UPDATE 1-Kentucky accuses Endo of contributing to opioid epidemic

(Adds details on lawsuit)

Nov 6 (Reuters) - Kentucky accused units of Endo International Plc on Monday of contributing to drug overdoses by deceptively marketing its painkiller Opana ER, in the latest lawsuit by state or local governments against the drugmaker amid an opioid epidemic.

Kentucky Attorney General Steve Beshear said the lawsuit would seek to hold Endo responsible for illegally building a market for the long-term use of opioids in the state as part of an effort to boost corporate profits.

The lawsuit, filed in a state court in Kentucky, claimed Endo sought to overstate the benefits of using Opana for the long-term treatment of chronic pain while downplaying the risk of addiction, helping to fuel a public health epidemic.

"My office refuses to sit back and watch families be torn apart while opioid manufacturers like Endo line their pockets at the expense of our communities and our future," Beshear said in a statement.

Endo did not immediately respond to a request for comment. It has previously said that it considers ensuring patient safety a top priority.

According to the U.S. Centers for Disease Control and Prevention, opioids were involved in over 33,000 deaths in 2015, the latest year for which data is available. The death rate has continued rising, according to estimates.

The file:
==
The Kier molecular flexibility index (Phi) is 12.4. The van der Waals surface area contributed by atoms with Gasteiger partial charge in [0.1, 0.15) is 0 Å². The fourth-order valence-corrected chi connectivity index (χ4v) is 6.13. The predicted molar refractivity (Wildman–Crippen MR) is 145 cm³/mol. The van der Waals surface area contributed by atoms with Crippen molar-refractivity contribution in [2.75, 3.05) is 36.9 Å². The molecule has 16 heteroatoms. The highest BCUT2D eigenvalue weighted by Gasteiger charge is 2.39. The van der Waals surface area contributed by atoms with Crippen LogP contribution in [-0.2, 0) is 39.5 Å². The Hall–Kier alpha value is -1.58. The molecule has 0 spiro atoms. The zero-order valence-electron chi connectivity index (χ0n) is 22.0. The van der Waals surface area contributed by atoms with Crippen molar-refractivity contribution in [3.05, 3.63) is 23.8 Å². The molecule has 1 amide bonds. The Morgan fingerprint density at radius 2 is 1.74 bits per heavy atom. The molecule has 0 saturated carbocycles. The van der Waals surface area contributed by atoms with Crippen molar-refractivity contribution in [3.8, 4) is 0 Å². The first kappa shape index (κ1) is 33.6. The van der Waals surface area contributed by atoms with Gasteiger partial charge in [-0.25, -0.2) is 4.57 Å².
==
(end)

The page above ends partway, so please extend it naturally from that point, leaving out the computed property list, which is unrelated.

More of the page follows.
Endo has faced a wave of similar lawsuits over the opioid epidemic by Louisiana, New Mexico, Missouri, Mississippi and Ohio, as well as several cities and counties. Many of those cases target other drugmakers as well.

In July, Endo agreed to withdraw the long-acting opioid painkiller Opana ER from the market after the U.S. Food and Drug Administration declared that its benefit did not outweigh public health risks associated with opioid abuse.

In a statement, Beshear called the removal of Opana ER from the market an important step but said that Endo's practices had already by then harmed people in his state. His office's lawsuit seeks penalties and compensatory and punitive damages. (Reporting by Nate Raymond in Boston; Editing by Bernadette Baum and Tom Brown)